• Gard S.A.
        • Childress D.S.
        A preliminary investigation of pelvic obliquity patterns during gait in persons with transtibial and transfemoral amputation.
        J. Rehabil. Res. Dev. 2000; 37: 1-10
        • Nicolaou M.
        Gait Adaptations to Transverse Slopes.
        McGill University, 2001
        • Pillet H.
        • Drevelle X.
        • Bonnet X.
        • Villa C.
        • Martinet N.
        • Sauret C.
        • Bascou J.
        • Loiret I.
        • Djian F.
        • Rapin N.
        APSIC: training and fitting amputees during situations of daily living.
        Irbm. 2014; 35: 60-65
        • Sinitski E.H.
        Transtibial Amputee and Able-Bodied Walking Strategies for Maintaining Stable Gait in a Multi-Terrain Virtual Environment.
        Université d’Ottawa/University of Ottawa, 2014
        • Sinitski E.H.
        • Lemaire E.D.
        • Baddour N.
        • Besemann M.
        • Dudek N.L.
        • Hebert J.S.
        Fixed and self-paced treadmill walking for able-bodied and transtibial amputees in a multi-terrain virtual environment.
        Gait Posture. 2015; 41: 568-573
        • Sinitski Emily
        • Lemaire Edward
        • Baddour Natalie
        • Besemann Markus
        • Dudek Nancy
        • Hebert Jacqueline
        Maintaining stable transtibial amputee gait on level and simulated uneven conditions in a virtual environment.
        Disabil. Rehabilitation. Assist. Technol. 2021; 16: 40-48https://doi.org/10.1080/17483107.2019.1629186
        • Steudel-Numbers K.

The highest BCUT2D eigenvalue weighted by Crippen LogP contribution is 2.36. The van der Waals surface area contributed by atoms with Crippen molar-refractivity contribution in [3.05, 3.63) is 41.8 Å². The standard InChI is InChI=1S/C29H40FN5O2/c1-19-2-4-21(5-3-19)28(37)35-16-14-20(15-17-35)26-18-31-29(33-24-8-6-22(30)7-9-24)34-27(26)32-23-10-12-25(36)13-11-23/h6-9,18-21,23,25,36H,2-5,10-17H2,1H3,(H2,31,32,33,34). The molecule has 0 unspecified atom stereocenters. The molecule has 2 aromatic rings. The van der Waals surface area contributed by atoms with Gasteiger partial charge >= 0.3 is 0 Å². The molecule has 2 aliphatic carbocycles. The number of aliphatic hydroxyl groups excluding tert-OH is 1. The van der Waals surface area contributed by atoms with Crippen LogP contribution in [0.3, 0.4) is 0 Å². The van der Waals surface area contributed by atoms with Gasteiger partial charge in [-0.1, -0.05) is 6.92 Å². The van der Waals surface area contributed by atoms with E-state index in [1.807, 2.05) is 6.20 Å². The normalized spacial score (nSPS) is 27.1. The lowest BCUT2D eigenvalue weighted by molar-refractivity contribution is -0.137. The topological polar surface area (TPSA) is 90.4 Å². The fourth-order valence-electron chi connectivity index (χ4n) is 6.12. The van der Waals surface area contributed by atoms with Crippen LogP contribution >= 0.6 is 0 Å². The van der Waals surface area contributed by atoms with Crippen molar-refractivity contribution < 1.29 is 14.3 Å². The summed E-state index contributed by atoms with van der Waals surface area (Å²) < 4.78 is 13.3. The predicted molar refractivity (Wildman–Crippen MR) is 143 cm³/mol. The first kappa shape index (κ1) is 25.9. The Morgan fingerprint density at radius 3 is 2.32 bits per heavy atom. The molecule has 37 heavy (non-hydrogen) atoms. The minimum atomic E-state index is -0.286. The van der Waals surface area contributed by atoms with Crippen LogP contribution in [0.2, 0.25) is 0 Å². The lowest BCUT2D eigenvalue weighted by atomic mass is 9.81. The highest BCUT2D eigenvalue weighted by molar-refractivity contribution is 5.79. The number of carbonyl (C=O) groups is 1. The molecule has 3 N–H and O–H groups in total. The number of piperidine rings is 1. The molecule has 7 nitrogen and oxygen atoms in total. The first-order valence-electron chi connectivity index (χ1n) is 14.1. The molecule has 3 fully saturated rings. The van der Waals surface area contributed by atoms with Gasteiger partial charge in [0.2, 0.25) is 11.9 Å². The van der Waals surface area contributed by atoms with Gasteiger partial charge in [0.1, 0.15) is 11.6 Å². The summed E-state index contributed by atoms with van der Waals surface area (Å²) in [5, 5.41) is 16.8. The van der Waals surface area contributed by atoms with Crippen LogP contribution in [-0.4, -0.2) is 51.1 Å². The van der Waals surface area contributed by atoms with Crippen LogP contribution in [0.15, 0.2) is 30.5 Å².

• Weaver T.D.
        Froude number corrections in anthropological studies.
        Am. J. Phys. Anthropol.: Off. Public. Am. Assoc. Phys. Anthropol. 2006; 131: 27-32
        • Thibault G.
        • Gholizadeh H.
        • Sinitski E.
        • Baddour N.
        • Lemaire E.D.
        Effects of the unity vacuum suspension system on transtibial gait for simulated non-level surfaces.
        PLoS One. 2018; 13e0199181
        • Villa C.
        • Loiret I.
        • Langlois K.
        • Bonnet X.
        • Lavaste F.
        • Fodé P.
        • Pillet H.
        Cross-slope and level walking strategies during swing in individuals with lower limb amputation.
        Arch. Phys. Med. Rehabil. 2017; 98: 1149-1157
        • Young P.M.M.
        • Wilken J.M.
        • Dingwell J.B.
        Dynamic margins of stability during human walking in destabilizing environments.
        J. Biomech. 2012; 45: 1053-1059
        • Zeni Jr., J.A.
        • Richards J.G.
        • Higginson J.S.
        Two simple methods for determining gait events during treadmill and overground walking using kinematic data.
        Gait Posture. 2008; 27: 710-714